Dozens of people, representing health and advocacy groups for the elderly, met Tuesday morning to hear how long-term care for a growing elderly population statewide may be addressed.
The state Senate’s Select Committee on Aging and Long-term Care, established in February, is assigned the task of addressing aging and health needs for California’s oldest while taking into consideration the differences in people’s ethnicities and how they age. The committee is chaired by Sen. Carol Liu (D-La Cañada Flintridge), who represents, among other areas, both Glendale and Burbank. Committee members include state Senators Ed Hernandez, Richard Roth, Lois Wolk and Tom Berryhill.
“We’re having a hearing to find out what we need,” Liu said during the meeting at the Glendale Public Library. “We’re looking at everything, like transportation, services and education.”
Currently, she said, California has the largest population of people aged 65 and older in the nation. That number is projected to double to more than eight million in 2030.
And with that growth comes more racial and ethnic diversities, according to a news release. The committee plans to take into account the Affordable Care Act’s rollout and California’s Coordinated Care Initiative, which looks to integrate federal and state services beginning in eight counties.
Despite making plans to care for more older adults, health and aging experts stressed the need for more individual care. Panelist Dr. Kate Wilber, of the Mary Pickford Foundation and a professor at USC, recalled a 67-year-old man with neurological problems. He feared becoming institutionalized, losing his independence.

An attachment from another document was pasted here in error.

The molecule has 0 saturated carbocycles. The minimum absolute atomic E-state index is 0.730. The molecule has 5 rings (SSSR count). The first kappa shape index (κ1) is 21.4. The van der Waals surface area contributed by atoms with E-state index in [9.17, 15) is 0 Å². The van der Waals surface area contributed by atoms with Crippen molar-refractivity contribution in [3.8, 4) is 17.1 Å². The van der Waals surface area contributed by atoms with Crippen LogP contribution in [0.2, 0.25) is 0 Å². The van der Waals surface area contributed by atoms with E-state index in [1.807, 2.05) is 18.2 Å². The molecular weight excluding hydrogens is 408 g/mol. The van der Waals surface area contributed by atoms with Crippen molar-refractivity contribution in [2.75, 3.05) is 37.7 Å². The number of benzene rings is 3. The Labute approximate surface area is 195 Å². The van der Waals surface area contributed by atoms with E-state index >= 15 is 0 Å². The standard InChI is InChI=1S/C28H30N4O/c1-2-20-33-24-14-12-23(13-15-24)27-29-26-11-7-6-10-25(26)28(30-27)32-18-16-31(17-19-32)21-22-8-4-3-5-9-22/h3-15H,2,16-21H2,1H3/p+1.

“Efforts to develop a uniform assessment to make it person-centered… will be a good step forward to address some of the fragmentation,” Wilber said of the current aging and long-term care system.
Attending was Miriam Caiden, who teaches computer classes to older adults through the Los Angeles Unified School District’s Division of Adult and Career Education. She wondered how the committee’s plans could benefit the roughly 100 adults who take the class.
“Everyone agrees on keeping people out of (nursing) homes and being productive. So, how do we do that?” Caiden said. “I need to know what the committee’s priorities are, and the direction they’re taking.”
In 2006, the Assembly Committee on Aging and Long Term Care noted four areas for major reform including restructuring the system and streamlining data, so that information would follow the patient across programs.
Changes in all four areas have been minimal, a news release said.